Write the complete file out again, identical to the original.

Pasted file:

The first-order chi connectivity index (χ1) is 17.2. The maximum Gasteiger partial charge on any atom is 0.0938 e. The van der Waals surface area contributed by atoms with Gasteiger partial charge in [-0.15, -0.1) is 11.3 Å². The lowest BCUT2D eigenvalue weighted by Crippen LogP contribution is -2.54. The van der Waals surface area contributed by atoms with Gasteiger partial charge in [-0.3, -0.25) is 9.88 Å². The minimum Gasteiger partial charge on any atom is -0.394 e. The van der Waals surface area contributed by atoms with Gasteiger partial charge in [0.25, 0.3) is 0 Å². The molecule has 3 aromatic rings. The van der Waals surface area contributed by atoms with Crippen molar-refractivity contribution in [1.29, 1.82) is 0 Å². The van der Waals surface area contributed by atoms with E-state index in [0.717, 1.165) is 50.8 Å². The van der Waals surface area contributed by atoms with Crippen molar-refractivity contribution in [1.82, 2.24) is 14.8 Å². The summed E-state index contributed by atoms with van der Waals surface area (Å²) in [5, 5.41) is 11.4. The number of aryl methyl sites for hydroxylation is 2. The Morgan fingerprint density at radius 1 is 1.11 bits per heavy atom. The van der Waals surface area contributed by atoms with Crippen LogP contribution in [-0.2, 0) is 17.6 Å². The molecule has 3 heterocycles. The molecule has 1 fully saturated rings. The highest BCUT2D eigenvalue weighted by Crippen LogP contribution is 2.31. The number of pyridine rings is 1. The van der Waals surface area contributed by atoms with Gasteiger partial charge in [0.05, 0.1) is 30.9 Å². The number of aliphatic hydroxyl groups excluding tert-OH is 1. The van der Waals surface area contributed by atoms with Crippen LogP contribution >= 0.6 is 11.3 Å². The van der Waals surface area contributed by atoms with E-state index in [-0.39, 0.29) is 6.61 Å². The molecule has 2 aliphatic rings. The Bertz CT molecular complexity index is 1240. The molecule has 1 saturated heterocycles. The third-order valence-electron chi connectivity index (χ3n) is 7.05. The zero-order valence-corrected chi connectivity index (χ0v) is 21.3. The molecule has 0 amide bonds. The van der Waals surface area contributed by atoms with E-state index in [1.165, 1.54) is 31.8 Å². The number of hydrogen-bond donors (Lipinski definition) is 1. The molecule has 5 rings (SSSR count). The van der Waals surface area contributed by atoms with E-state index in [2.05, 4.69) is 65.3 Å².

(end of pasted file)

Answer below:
The first-order chi connectivity index (χ1) is 17.2. The maximum Gasteiger partial charge on any atom is 0.0938 e. The van der Waals surface area contributed by atoms with Gasteiger partial charge in [-0.15, -0.1) is 11.3 Å². The lowest BCUT2D eigenvalue weighted by Crippen LogP contribution is -2.54. The van der Waals surface area contributed by atoms with Gasteiger partial charge in [-0.3, -0.25) is 9.88 Å². The minimum Gasteiger partial charge on any atom is -0.394 e. The van der Waals surface area contributed by atoms with Gasteiger partial charge in [0.25, 0.3) is 0 Å². The molecule has 3 aromatic rings. The van der Waals surface area contributed by atoms with Crippen molar-refractivity contribution in [1.29, 1.82) is 0 Å². The van der Waals surface area contributed by atoms with E-state index in [0.717, 1.165) is 50.8 Å². The van der Waals surface area contributed by atoms with Crippen molar-refractivity contribution in [1.82, 2.24) is 14.8 Å². The summed E-state index contributed by atoms with van der Waals surface area (Å²) in [5, 5.41) is 11.4. The number of aryl methyl sites for hydroxylation is 2. The Morgan fingerprint density at radius 1 is 1.11 bits per heavy atom. The van der Waals surface area contributed by atoms with Crippen LogP contribution in [-0.2, 0) is 17.6 Å². The molecule has 3 heterocycles. The molecule has 1 fully saturated rings. The highest BCUT2D eigenvalue weighted by Crippen LogP contribution is 2.31. The number of pyridine rings is 1. The van der Waals surface area contributed by atoms with Gasteiger partial charge in [0.05, 0.1) is 30.9 Å². The number of aliphatic hydroxyl groups excluding tert-OH is 1. The van der Waals surface area contributed by atoms with Crippen LogP contribution >= 0.6 is 11.3 Å². The van der Waals surface area contributed by atoms with E-state index in [-0.39, 0.29) is 6.61 Å². The molecule has 2 aliphatic rings. The Bertz CT molecular complexity index is 1240. The molecule has 1 saturated heterocycles. The third-order valence-electron chi connectivity index (χ3n) is 7.05. The zero-order valence-corrected chi connectivity index (χ0v) is 21.3. The molecule has 0 amide bonds. The van der Waals surface area contributed by atoms with E-state index in [1.165, 1.54) is 31.8 Å². The number of hydrogen-bond donors (Lipinski definition) is 1. The molecule has 5 rings (SSSR count). The van der Waals surface area contributed by atoms with E-state index in [2.05, 4.69) is 65.3 Å².